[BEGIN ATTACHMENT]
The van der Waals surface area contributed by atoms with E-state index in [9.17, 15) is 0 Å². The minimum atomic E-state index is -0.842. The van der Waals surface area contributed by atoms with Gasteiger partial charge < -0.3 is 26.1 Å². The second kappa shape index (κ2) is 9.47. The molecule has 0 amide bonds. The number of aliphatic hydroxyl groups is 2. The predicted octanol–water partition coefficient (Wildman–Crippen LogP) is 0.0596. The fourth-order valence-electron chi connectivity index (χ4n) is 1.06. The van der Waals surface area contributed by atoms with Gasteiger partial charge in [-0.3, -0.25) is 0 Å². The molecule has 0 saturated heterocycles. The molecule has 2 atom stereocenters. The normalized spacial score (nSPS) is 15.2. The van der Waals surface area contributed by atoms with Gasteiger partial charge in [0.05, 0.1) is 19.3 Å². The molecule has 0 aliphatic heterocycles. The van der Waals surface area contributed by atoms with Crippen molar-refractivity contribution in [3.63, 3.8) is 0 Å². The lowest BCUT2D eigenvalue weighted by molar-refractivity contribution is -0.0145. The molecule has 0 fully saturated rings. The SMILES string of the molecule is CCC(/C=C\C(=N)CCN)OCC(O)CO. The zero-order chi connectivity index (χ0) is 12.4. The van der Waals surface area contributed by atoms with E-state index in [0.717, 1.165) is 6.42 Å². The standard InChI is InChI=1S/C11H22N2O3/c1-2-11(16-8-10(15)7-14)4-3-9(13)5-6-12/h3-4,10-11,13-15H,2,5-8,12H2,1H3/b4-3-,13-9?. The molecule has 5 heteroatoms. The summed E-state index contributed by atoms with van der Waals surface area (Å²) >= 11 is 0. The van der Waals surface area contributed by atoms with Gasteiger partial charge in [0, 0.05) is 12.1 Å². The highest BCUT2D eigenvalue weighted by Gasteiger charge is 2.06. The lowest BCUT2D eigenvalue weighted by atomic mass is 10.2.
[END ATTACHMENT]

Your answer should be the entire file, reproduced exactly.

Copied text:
The van der Waals surface area contributed by atoms with E-state index in [9.17, 15) is 0 Å². The minimum atomic E-state index is -0.842. The van der Waals surface area contributed by atoms with Gasteiger partial charge < -0.3 is 26.1 Å². The second kappa shape index (κ2) is 9.47. The molecule has 0 amide bonds. The number of aliphatic hydroxyl groups is 2. The predicted octanol–water partition coefficient (Wildman–Crippen LogP) is 0.0596. The fourth-order valence-electron chi connectivity index (χ4n) is 1.06. The van der Waals surface area contributed by atoms with Gasteiger partial charge in [-0.3, -0.25) is 0 Å². The molecule has 0 saturated heterocycles. The molecule has 2 atom stereocenters. The normalized spacial score (nSPS) is 15.2. The van der Waals surface area contributed by atoms with Gasteiger partial charge in [0.05, 0.1) is 19.3 Å². The molecule has 0 aliphatic heterocycles. The van der Waals surface area contributed by atoms with Crippen molar-refractivity contribution in [3.63, 3.8) is 0 Å². The lowest BCUT2D eigenvalue weighted by molar-refractivity contribution is -0.0145. The molecule has 0 fully saturated rings. The SMILES string of the molecule is CCC(/C=C\C(=N)CCN)OCC(O)CO. The zero-order chi connectivity index (χ0) is 12.4. The van der Waals surface area contributed by atoms with E-state index in [0.717, 1.165) is 6.42 Å². The standard InChI is InChI=1S/C11H22N2O3/c1-2-11(16-8-10(15)7-14)4-3-9(13)5-6-12/h3-4,10-11,13-15H,2,5-8,12H2,1H3/b4-3-,13-9?. The molecule has 5 heteroatoms. The summed E-state index contributed by atoms with van der Waals surface area (Å²) >= 11 is 0. The van der Waals surface area contributed by atoms with Gasteiger partial charge in [0, 0.05) is 12.1 Å². The highest BCUT2D eigenvalue weighted by Gasteiger charge is 2.06. The lowest BCUT2D eigenvalue weighted by atomic mass is 10.2.